Featured post

2019 Calendar - Twelve Months of Plant Dyes Now On Sale

Friday, 18 October 2013

Contented Cowl Knitting Pattern and Dye Garden Harvest 2013

The autumn colourway skeins I dyed last week ended up being made into a cowl. Polwarth is the first fleece I have spun which is a sheer pleasure to have next to your skin.  I'd make a 'Onesy' like my daughter wears and live in it, only 115g wouldn't keep the draft off much of anyone.  I just bought another kilogram, should cover rather more.
I did start knitting a cable pattern hat on 6mm needles, but the colour changes made it look all scrunched up. This 'Contented Cowl' knits up a dream, done in one train trip away. Choosing big needles makes it soft and stretchy.  Simple, just a little more structure than garter stitch, it's all about seeing and feeling the wool. Different pattern on the two sides - both please me.
  

Materials:

115g soft aran weight yarn, 7-8 wpi, approx 130m
10mm knitting needles and a darning needle for sewing up.

Tension gauge - doesn't really matter, loose is good.  Relax.  
Final size 32cm wide x 90cm circle.

Method:

Cast on 35 stitches, leaving at least 5mm between stitches, so the first row is not tight when it comes off the needle.
Row One   (Knit one, purl one) repeat to last stitch and knit one.
Row Two   Purl
Repeat rows one and two til you are nearly out of wool , cast off loosely on a purl row and sew the short edges together.

So easy and so versatile, I am really happy with this cowl.  It can stretch round your shoulders or you can twist a loop under the chin and bring it over your head like a snood.
 
These photos were taken by BG while we were down the beach, looking for washed up bones for her Halloween costume.  Once, they probably belonged to some poor sheep who fell in the river.
Enough of storm tossed bones, I am contented.  This winter, I shall be snug and smug as you like.  Stored from the spring, I have a big bag of apple leaves, apple branches and a few dried daffodils.  From the summer, a jar of precipitated woad, plenty of dried weld, some coreopsis and chamomile flowers, not to mention the bags of hollyhock and red geranium petals in the freezer.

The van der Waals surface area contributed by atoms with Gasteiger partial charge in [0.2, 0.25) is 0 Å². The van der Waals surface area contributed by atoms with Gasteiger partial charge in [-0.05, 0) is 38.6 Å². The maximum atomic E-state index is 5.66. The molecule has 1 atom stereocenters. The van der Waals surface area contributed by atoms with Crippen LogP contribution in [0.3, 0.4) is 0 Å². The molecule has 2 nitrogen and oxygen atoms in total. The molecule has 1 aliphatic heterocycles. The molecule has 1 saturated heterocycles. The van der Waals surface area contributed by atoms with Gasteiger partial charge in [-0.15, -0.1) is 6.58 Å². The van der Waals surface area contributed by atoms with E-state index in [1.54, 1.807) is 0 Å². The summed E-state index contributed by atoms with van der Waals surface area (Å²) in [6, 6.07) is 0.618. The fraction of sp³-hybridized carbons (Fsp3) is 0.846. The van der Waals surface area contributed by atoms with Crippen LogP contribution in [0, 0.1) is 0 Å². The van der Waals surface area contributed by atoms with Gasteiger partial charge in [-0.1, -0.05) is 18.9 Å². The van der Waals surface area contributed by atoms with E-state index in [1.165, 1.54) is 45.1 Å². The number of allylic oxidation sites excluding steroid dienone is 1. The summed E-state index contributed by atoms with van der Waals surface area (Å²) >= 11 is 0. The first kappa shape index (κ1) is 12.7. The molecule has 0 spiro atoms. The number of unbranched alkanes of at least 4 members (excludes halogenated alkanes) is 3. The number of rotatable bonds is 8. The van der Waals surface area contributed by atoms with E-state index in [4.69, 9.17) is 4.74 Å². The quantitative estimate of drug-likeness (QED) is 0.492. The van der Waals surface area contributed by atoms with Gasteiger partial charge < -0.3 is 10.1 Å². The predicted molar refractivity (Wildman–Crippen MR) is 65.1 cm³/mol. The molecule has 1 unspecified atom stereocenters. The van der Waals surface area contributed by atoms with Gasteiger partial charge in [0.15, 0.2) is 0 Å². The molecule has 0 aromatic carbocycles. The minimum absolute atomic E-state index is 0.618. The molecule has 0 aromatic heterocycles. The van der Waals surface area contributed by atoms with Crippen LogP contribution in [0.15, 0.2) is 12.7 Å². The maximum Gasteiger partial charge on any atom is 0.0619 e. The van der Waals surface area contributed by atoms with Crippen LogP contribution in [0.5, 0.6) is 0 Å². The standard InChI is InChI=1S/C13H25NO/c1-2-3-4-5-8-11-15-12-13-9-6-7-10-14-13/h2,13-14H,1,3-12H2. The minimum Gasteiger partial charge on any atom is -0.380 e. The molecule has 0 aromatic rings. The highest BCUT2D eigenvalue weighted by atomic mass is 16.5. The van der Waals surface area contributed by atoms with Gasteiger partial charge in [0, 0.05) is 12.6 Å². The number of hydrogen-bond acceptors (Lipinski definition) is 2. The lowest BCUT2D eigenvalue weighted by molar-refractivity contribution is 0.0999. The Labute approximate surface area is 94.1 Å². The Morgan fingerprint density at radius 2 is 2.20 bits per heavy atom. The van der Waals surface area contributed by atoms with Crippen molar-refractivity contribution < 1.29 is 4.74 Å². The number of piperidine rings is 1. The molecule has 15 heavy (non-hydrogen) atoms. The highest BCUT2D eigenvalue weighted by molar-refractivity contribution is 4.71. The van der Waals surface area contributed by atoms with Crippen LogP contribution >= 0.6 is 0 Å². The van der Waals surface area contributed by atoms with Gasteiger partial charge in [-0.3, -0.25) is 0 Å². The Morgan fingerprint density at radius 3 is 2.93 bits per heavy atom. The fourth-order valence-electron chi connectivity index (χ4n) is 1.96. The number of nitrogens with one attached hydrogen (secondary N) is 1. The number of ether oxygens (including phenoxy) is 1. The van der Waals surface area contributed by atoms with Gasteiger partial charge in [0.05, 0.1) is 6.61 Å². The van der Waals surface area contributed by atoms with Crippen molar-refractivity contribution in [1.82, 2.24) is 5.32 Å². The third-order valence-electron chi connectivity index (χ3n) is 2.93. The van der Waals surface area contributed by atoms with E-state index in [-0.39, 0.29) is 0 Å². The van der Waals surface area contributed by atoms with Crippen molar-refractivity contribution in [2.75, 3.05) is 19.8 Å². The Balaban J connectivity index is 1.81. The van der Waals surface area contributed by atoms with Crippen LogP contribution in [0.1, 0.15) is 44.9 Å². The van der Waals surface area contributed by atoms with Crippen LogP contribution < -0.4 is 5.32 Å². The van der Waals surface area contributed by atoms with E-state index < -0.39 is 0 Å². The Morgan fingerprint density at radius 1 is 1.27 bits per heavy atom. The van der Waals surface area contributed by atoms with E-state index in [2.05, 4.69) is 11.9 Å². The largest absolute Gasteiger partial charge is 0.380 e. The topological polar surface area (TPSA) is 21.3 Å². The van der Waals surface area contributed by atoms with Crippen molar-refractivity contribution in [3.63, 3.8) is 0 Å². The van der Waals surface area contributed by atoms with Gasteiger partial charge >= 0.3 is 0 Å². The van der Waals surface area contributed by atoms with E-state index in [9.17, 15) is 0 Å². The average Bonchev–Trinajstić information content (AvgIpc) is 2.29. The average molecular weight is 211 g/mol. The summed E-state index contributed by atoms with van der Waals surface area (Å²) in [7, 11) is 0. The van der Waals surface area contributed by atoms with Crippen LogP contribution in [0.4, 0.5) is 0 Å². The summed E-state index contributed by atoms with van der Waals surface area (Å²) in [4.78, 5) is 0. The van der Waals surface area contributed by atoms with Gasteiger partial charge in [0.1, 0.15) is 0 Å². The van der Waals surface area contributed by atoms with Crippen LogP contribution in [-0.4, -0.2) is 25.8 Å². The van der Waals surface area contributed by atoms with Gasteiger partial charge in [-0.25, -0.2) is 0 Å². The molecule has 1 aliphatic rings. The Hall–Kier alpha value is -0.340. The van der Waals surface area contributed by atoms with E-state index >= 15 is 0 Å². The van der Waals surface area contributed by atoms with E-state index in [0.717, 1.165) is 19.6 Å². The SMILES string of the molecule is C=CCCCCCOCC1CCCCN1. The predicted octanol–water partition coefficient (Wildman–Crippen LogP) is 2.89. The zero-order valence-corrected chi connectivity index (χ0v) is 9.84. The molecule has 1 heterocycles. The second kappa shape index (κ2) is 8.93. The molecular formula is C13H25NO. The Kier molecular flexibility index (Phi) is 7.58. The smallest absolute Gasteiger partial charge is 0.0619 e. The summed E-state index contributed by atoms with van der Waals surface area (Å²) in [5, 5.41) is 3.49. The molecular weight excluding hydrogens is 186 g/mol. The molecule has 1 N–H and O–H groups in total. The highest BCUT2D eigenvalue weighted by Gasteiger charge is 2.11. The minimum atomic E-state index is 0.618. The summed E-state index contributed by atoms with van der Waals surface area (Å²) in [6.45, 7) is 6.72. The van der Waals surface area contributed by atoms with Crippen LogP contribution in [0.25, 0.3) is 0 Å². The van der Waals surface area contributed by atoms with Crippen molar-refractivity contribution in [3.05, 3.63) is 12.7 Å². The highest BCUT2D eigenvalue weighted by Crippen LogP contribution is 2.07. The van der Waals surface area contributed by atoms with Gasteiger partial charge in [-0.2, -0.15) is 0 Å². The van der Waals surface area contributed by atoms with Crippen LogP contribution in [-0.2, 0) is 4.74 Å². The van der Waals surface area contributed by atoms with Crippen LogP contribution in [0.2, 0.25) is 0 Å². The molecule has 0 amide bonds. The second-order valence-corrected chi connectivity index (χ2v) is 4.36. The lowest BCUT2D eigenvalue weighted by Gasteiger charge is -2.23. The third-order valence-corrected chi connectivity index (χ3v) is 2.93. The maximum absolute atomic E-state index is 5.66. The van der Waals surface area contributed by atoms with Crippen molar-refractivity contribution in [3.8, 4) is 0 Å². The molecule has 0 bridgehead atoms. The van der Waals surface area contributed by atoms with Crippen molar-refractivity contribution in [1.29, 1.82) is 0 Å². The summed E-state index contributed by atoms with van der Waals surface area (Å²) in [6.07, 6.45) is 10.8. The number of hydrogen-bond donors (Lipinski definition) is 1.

Stored this autumn, lots of seeds. I germinated some in trays, a month or so ago, hoping to get a quick start next spring. Those pernicious slugs have eaten most of the seedlings already, plus all my late lettuce. Last weekend, I cleared the sunflower plants from the new wall border, dug in plenty of manure and watered the whole lot with slug-eating nematodes. 

I planted out hollyhock seedlings along the back and the surviving woad at the front, daffodil bulbs below.  I've been told slugs don't like fleece, so the new plants have collars of waste wool.  The madder plants I sowed last spring are scrambling.  I have tried burying sections of the shoots in the hopes they will root.  Only two more years til I can harvest some.


Sunshine seems to have given way to rain. I am still content.   Plenty going on in the greenhouse.  Just thinking of those dear little nematodes, soaking their way into the soil in search of lunch.  Ripeness is all.


3 comments:

  1. Great pattern - looks really good on you. I've never been big on cowls, but might just have to make that one.
    Slugs - I protect my seeds and seedlings with plastic bottles cut into "slices" 3 or 4 inches deep. Just push them into the ground around the seeds or plant. They can't get over the sharp ridge at the top. Works every time, and saves going to the recycling bin.

    ReplyDelete
    Replies
    1. I haven't tried that - though I have used the base of bottles as beer traps. I'll put some round the second wave of weld seedlings.

      Delete
  2. Really nice cowl/snood. Lovely stitch definition, yarn looks smooth and silky and good enough to eat. Once I've worked my way through the slippers (your blog Dec 2014), then blended, spun and knitted the alpaca and merino I have stashed in my sitting room, I'd like to get my hands on some Polwarth...

    ReplyDelete